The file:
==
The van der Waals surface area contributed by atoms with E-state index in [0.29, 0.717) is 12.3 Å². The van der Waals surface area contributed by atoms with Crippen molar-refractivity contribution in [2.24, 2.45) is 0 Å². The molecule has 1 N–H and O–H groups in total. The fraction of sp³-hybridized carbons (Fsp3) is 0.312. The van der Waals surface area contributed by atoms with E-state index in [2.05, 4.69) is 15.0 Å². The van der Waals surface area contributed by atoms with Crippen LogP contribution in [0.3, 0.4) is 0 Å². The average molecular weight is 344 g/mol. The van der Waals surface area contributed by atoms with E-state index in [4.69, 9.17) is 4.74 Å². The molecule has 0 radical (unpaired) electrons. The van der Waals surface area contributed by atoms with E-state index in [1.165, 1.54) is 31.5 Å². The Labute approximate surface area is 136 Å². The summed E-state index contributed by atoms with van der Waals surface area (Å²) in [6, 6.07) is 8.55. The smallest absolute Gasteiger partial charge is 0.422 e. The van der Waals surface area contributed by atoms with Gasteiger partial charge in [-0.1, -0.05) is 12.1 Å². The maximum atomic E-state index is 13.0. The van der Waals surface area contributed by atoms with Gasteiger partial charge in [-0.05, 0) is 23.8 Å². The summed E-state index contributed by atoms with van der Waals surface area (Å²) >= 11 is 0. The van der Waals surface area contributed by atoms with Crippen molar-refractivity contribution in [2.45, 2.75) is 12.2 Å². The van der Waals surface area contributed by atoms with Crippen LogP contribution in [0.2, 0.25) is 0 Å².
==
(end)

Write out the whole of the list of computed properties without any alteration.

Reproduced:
The van der Waals surface area contributed by atoms with E-state index in [0.29, 0.717) is 12.3 Å². The van der Waals surface area contributed by atoms with Crippen molar-refractivity contribution in [2.24, 2.45) is 0 Å². The molecule has 1 N–H and O–H groups in total. The fraction of sp³-hybridized carbons (Fsp3) is 0.312. The van der Waals surface area contributed by atoms with E-state index in [2.05, 4.69) is 15.0 Å². The van der Waals surface area contributed by atoms with Crippen LogP contribution in [0.3, 0.4) is 0 Å². The average molecular weight is 344 g/mol. The van der Waals surface area contributed by atoms with E-state index in [4.69, 9.17) is 4.74 Å². The molecule has 0 radical (unpaired) electrons. The van der Waals surface area contributed by atoms with E-state index in [1.165, 1.54) is 31.5 Å². The Labute approximate surface area is 136 Å². The summed E-state index contributed by atoms with van der Waals surface area (Å²) in [6, 6.07) is 8.55. The smallest absolute Gasteiger partial charge is 0.422 e. The van der Waals surface area contributed by atoms with Gasteiger partial charge in [-0.1, -0.05) is 12.1 Å². The maximum atomic E-state index is 13.0. The van der Waals surface area contributed by atoms with Gasteiger partial charge in [-0.05, 0) is 23.8 Å². The summed E-state index contributed by atoms with van der Waals surface area (Å²) >= 11 is 0. The van der Waals surface area contributed by atoms with Crippen molar-refractivity contribution in [2.45, 2.75) is 12.2 Å². The van der Waals surface area contributed by atoms with Crippen LogP contribution in [0.2, 0.25) is 0 Å².